Ocwen Shares Look Ripe After Brutal Pullback

NEW YORK (TheStreet) -- Shareholders of Ocwen Financial (OCN) have had a pretty rough ride this year, especially over the past week, but it appears the negative market reaction has been overdone, setting up quite an opportunity for long-term investors looking to jump in, or for current investors considering adding to their holdings.

Ocwen's shares closed at $38.07 Tuesday, down 9% for the day and giving up 31% so far this year, following a 60% return during 2013.

The company specializes in servicing mortgage loans for lenders. This includes collecting payments from borrowers and remitting payments to Fannie Mae (FNMA), Freddie Mac (FMCC) and other investors, including lenders for loans held in portfolio, as well as handling all other aspects of servicing. That includes paying taxes and insurance for escrowed loans, as well as handling the entire servicing process for nonperforming loans, including foreclosure and even the repossession, maintenance and disposal of real estate.

The aftermath of the credit crisis has been a golden period for Ocwen, because so many banks ran into trouble servicing loan and handling the foreclosure process, which ultimately cost them billions of dollars in regulatory fines and relief payments to borrowers. Please see Dan Freed's in-depth profile of Ocwen founder William Erbey for a discussion of the company's competitive advantage, its somewhat complex structure and history.

Ocwen on Jan. 22 announced a deal with Wells Fargo Bank, NA -- the main subsidiary of Wells Fargo (WFC) -- to purchase the rights to service 184,000 mortgage loans with a balance of about $39 billion. This would have been a beautiful deal for Ocwen, which has greatly expanded over the past several years, through the purchase of servicing rights for large mortgage loan portfolios from many companies, including subsidiaries of Barclays (BCS), Goldman Sachs (GS), as well as Residential Capital and O&H Acquisition Corp. Ocwen's servicing portfolio, on a pro forma basis, including "substantially completed" previous acquisitions grew to roughly $473 billion in November from $204 billion at the end of 2012, according to the company's Jan. 28 presentation to lenders.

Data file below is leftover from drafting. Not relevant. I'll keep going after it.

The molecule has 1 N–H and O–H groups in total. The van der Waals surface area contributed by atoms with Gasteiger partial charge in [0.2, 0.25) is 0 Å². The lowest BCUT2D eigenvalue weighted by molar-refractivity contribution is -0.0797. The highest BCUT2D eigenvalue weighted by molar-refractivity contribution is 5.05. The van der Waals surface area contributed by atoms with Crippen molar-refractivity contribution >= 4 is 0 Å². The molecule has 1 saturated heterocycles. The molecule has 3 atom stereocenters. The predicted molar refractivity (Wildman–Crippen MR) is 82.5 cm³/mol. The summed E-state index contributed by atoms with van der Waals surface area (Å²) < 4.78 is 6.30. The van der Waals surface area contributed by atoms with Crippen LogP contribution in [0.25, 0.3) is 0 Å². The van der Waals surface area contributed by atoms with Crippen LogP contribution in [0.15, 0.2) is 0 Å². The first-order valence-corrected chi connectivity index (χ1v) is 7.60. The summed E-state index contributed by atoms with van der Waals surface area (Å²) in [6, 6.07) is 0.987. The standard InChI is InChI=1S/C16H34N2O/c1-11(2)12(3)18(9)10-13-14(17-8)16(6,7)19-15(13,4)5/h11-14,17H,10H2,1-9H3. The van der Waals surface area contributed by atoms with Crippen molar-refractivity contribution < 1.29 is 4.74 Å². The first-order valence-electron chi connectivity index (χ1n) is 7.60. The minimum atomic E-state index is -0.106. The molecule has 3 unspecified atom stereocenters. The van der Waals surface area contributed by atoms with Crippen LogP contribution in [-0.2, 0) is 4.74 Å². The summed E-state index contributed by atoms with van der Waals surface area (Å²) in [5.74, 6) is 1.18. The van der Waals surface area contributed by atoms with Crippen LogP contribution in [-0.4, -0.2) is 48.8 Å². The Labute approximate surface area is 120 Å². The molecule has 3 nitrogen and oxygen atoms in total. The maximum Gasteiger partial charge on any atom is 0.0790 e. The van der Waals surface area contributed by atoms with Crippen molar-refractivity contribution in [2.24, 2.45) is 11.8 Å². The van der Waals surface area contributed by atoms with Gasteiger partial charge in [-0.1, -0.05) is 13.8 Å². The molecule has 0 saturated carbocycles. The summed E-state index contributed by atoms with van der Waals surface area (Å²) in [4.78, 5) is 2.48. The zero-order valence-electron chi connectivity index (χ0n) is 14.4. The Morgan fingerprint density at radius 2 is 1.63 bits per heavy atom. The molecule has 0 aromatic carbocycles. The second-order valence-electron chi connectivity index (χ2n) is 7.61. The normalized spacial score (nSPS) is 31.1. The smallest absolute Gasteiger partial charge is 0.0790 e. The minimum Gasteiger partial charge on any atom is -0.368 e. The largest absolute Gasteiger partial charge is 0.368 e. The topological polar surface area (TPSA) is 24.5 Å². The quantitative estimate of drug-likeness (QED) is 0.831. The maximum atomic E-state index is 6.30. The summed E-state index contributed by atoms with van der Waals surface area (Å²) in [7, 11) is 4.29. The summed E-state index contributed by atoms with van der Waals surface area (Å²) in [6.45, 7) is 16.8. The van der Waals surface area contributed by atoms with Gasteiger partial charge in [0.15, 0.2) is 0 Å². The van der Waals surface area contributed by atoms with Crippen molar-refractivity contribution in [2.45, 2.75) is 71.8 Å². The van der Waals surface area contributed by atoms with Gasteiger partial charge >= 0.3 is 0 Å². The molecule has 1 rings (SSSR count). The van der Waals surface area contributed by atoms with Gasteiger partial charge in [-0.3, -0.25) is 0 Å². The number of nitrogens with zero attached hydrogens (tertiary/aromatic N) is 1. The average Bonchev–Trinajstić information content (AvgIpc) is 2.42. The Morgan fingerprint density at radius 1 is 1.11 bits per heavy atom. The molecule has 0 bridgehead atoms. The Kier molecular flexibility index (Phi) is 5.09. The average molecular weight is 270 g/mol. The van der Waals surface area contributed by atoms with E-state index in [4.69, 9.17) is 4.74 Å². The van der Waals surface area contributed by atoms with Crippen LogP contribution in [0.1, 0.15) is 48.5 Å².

But that $473 billion pro forma figure has here been adjusted down from $512 billion, because Ocwen on Feb. 6 said it had it had agreed "to put an indefinite hold" on the Wells Fargo deal at the request of the New York Department of Financial Services Superintendent. Reuters report the same day reported that NY DFS Superintendent Benjamin Lawsky is "concerned that Ocwen lacks the ability to handle the additional servicing load," according to an unnamed source. Ocwen said it would "continue to work closely with the NY DFS to resolve its concerns about Ocwen's servicing portfolio growth."

That sent Ocwen's shares down 4% last Thursday to $41.38. Then on Friday the shares rose 4% to close at $43.09, after Compass Point analyst Kevin Barker upgraded the shares to a "buy" rating, with a $57 price target.

"Although we certainly see this as a setback, even if the [Wells Fargo] portfolio ultimately does not get transferred, we believe the cash flows the company will generate from the current portfolio to be worth roughly $40 per share. Hence, the stock is essentially trading below discounted cash flows from operations and getting no credit for servicing acquisitions, acquisitions outside of the servicing space, increasing earnings from share buybacks, or the potential to lower earnings volatility by setting up a prime MSR financing vehicle (or some other of prime servicing vehicle)," Barker wrote in note to clients.